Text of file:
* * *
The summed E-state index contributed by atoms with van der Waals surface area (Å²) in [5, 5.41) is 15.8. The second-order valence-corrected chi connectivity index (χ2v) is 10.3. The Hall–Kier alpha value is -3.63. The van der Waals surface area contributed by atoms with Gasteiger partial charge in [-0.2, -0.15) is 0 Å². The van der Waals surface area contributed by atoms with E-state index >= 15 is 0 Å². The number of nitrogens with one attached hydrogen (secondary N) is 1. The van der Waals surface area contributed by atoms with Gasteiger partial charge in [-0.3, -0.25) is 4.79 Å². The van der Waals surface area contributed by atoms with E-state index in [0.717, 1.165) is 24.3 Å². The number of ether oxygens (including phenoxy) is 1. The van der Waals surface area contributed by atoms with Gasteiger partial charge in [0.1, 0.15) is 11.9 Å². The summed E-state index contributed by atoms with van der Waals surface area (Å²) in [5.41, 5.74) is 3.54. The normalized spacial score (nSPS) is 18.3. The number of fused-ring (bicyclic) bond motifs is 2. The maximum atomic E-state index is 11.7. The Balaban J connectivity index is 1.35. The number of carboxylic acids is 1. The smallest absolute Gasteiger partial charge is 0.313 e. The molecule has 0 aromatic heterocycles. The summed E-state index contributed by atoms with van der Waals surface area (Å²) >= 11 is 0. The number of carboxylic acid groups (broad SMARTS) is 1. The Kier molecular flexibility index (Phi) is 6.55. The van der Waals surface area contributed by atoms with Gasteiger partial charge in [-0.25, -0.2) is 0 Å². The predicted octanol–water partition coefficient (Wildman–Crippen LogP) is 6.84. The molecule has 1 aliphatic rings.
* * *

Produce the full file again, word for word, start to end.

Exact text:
The summed E-state index contributed by atoms with van der Waals surface area (Å²) in [5, 5.41) is 15.8. The second-order valence-corrected chi connectivity index (χ2v) is 10.3. The Hall–Kier alpha value is -3.63. The van der Waals surface area contributed by atoms with Gasteiger partial charge in [-0.2, -0.15) is 0 Å². The van der Waals surface area contributed by atoms with E-state index >= 15 is 0 Å². The number of nitrogens with one attached hydrogen (secondary N) is 1. The van der Waals surface area contributed by atoms with Gasteiger partial charge in [-0.3, -0.25) is 4.79 Å². The van der Waals surface area contributed by atoms with E-state index in [0.717, 1.165) is 24.3 Å². The number of ether oxygens (including phenoxy) is 1. The van der Waals surface area contributed by atoms with Gasteiger partial charge in [0.1, 0.15) is 11.9 Å². The summed E-state index contributed by atoms with van der Waals surface area (Å²) in [5.41, 5.74) is 3.54. The normalized spacial score (nSPS) is 18.3. The number of fused-ring (bicyclic) bond motifs is 2. The maximum atomic E-state index is 11.7. The Balaban J connectivity index is 1.35. The number of carboxylic acids is 1. The smallest absolute Gasteiger partial charge is 0.313 e. The molecule has 0 aromatic heterocycles. The summed E-state index contributed by atoms with van der Waals surface area (Å²) >= 11 is 0. The number of carboxylic acid groups (broad SMARTS) is 1. The Kier molecular flexibility index (Phi) is 6.55. The van der Waals surface area contributed by atoms with Gasteiger partial charge in [-0.25, -0.2) is 0 Å². The predicted octanol–water partition coefficient (Wildman–Crippen LogP) is 6.84. The molecule has 1 aliphatic rings.